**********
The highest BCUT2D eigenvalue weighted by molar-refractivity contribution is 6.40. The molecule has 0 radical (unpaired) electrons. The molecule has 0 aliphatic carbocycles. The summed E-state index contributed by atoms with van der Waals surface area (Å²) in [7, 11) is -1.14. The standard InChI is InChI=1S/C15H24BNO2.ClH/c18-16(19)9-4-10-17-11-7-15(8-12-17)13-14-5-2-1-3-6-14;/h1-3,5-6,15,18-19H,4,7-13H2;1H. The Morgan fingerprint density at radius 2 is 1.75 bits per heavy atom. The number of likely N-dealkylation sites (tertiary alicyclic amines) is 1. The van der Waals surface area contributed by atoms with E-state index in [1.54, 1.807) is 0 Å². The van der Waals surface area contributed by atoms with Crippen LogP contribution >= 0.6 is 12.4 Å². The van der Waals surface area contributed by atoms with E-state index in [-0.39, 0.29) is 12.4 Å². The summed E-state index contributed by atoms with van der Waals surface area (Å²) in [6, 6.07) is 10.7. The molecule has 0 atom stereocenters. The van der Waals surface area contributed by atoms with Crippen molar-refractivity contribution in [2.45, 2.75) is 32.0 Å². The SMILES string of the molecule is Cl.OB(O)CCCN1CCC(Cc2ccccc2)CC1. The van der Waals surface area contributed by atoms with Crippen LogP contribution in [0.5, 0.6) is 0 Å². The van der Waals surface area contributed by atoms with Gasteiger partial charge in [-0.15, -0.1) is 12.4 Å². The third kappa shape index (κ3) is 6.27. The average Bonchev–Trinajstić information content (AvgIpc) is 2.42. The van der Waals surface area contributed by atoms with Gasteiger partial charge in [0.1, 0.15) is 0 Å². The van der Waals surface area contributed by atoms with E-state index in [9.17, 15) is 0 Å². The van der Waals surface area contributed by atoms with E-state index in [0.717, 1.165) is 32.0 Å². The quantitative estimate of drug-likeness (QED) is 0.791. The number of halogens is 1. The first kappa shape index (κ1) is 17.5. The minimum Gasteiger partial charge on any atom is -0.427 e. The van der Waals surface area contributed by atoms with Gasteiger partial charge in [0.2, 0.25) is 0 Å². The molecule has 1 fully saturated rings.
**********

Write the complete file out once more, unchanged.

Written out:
The highest BCUT2D eigenvalue weighted by molar-refractivity contribution is 6.40. The molecule has 0 radical (unpaired) electrons. The molecule has 0 aliphatic carbocycles. The summed E-state index contributed by atoms with van der Waals surface area (Å²) in [7, 11) is -1.14. The standard InChI is InChI=1S/C15H24BNO2.ClH/c18-16(19)9-4-10-17-11-7-15(8-12-17)13-14-5-2-1-3-6-14;/h1-3,5-6,15,18-19H,4,7-13H2;1H. The Morgan fingerprint density at radius 2 is 1.75 bits per heavy atom. The number of likely N-dealkylation sites (tertiary alicyclic amines) is 1. The van der Waals surface area contributed by atoms with E-state index in [1.54, 1.807) is 0 Å². The van der Waals surface area contributed by atoms with Crippen LogP contribution >= 0.6 is 12.4 Å². The van der Waals surface area contributed by atoms with E-state index in [-0.39, 0.29) is 12.4 Å². The summed E-state index contributed by atoms with van der Waals surface area (Å²) in [6, 6.07) is 10.7. The molecule has 0 atom stereocenters. The van der Waals surface area contributed by atoms with Crippen molar-refractivity contribution in [2.45, 2.75) is 32.0 Å². The SMILES string of the molecule is Cl.OB(O)CCCN1CCC(Cc2ccccc2)CC1. The van der Waals surface area contributed by atoms with Crippen LogP contribution in [0.5, 0.6) is 0 Å². The van der Waals surface area contributed by atoms with Gasteiger partial charge in [-0.15, -0.1) is 12.4 Å². The third kappa shape index (κ3) is 6.27. The average Bonchev–Trinajstić information content (AvgIpc) is 2.42. The van der Waals surface area contributed by atoms with Gasteiger partial charge in [0.1, 0.15) is 0 Å². The van der Waals surface area contributed by atoms with E-state index in [9.17, 15) is 0 Å². The van der Waals surface area contributed by atoms with E-state index in [0.717, 1.165) is 32.0 Å². The quantitative estimate of drug-likeness (QED) is 0.791. The number of halogens is 1. The first kappa shape index (κ1) is 17.5. The minimum Gasteiger partial charge on any atom is -0.427 e. The van der Waals surface area contributed by atoms with Gasteiger partial charge in [0.2, 0.25) is 0 Å². The molecule has 1 fully saturated rings.